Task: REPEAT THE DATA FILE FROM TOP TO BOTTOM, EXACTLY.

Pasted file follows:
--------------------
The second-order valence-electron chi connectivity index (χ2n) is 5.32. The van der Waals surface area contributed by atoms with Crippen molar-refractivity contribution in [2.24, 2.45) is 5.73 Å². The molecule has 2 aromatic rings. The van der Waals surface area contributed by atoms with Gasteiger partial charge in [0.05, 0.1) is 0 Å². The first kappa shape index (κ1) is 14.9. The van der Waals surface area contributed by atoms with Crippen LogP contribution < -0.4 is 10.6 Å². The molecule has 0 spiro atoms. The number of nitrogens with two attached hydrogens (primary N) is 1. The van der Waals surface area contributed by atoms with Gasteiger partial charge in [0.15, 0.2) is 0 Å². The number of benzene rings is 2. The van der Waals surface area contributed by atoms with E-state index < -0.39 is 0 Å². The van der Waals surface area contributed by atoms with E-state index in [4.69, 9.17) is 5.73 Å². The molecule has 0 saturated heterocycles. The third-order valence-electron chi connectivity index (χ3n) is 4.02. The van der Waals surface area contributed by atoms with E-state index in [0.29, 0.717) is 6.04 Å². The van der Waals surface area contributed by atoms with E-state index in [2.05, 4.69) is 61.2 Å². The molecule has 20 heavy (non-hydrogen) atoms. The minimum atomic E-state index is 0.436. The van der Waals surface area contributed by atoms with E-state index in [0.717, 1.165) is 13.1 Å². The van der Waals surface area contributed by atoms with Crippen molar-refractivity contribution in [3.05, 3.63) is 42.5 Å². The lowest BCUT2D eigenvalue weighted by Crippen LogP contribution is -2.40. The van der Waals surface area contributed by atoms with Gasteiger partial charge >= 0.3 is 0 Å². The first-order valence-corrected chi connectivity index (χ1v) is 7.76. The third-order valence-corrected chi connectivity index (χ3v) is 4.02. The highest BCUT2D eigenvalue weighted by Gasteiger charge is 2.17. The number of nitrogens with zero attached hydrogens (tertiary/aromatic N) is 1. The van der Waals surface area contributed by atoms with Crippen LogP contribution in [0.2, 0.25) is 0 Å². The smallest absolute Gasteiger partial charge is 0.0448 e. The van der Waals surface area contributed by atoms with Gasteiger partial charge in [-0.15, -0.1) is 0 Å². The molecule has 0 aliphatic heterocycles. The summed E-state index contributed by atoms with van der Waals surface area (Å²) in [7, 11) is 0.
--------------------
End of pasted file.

The second-order valence-electron chi connectivity index (χ2n) is 5.32. The van der Waals surface area contributed by atoms with Crippen molar-refractivity contribution in [2.24, 2.45) is 5.73 Å². The molecule has 2 aromatic rings. The van der Waals surface area contributed by atoms with Gasteiger partial charge in [0.05, 0.1) is 0 Å². The first kappa shape index (κ1) is 14.9. The van der Waals surface area contributed by atoms with Crippen LogP contribution < -0.4 is 10.6 Å². The molecule has 0 spiro atoms. The number of nitrogens with two attached hydrogens (primary N) is 1. The van der Waals surface area contributed by atoms with Gasteiger partial charge in [0.15, 0.2) is 0 Å². The number of benzene rings is 2. The van der Waals surface area contributed by atoms with E-state index < -0.39 is 0 Å². The van der Waals surface area contributed by atoms with E-state index in [4.69, 9.17) is 5.73 Å². The molecule has 0 saturated heterocycles. The third-order valence-electron chi connectivity index (χ3n) is 4.02. The van der Waals surface area contributed by atoms with E-state index in [0.29, 0.717) is 6.04 Å². The van der Waals surface area contributed by atoms with E-state index in [2.05, 4.69) is 61.2 Å². The molecule has 20 heavy (non-hydrogen) atoms. The minimum atomic E-state index is 0.436. The van der Waals surface area contributed by atoms with E-state index in [0.717, 1.165) is 13.1 Å². The van der Waals surface area contributed by atoms with Crippen molar-refractivity contribution in [3.05, 3.63) is 42.5 Å². The lowest BCUT2D eigenvalue weighted by Crippen LogP contribution is -2.40. The van der Waals surface area contributed by atoms with Gasteiger partial charge >= 0.3 is 0 Å². The first-order valence-corrected chi connectivity index (χ1v) is 7.76. The third-order valence-corrected chi connectivity index (χ3v) is 4.02. The highest BCUT2D eigenvalue weighted by Gasteiger charge is 2.17. The number of nitrogens with zero attached hydrogens (tertiary/aromatic N) is 1. The van der Waals surface area contributed by atoms with Crippen LogP contribution in [0.2, 0.25) is 0 Å². The smallest absolute Gasteiger partial charge is 0.0448 e. The van der Waals surface area contributed by atoms with Gasteiger partial charge in [-0.15, -0.1) is 0 Å². The molecule has 0 aliphatic heterocycles. The summed E-state index contributed by atoms with van der Waals surface area (Å²) in [7, 11) is 0.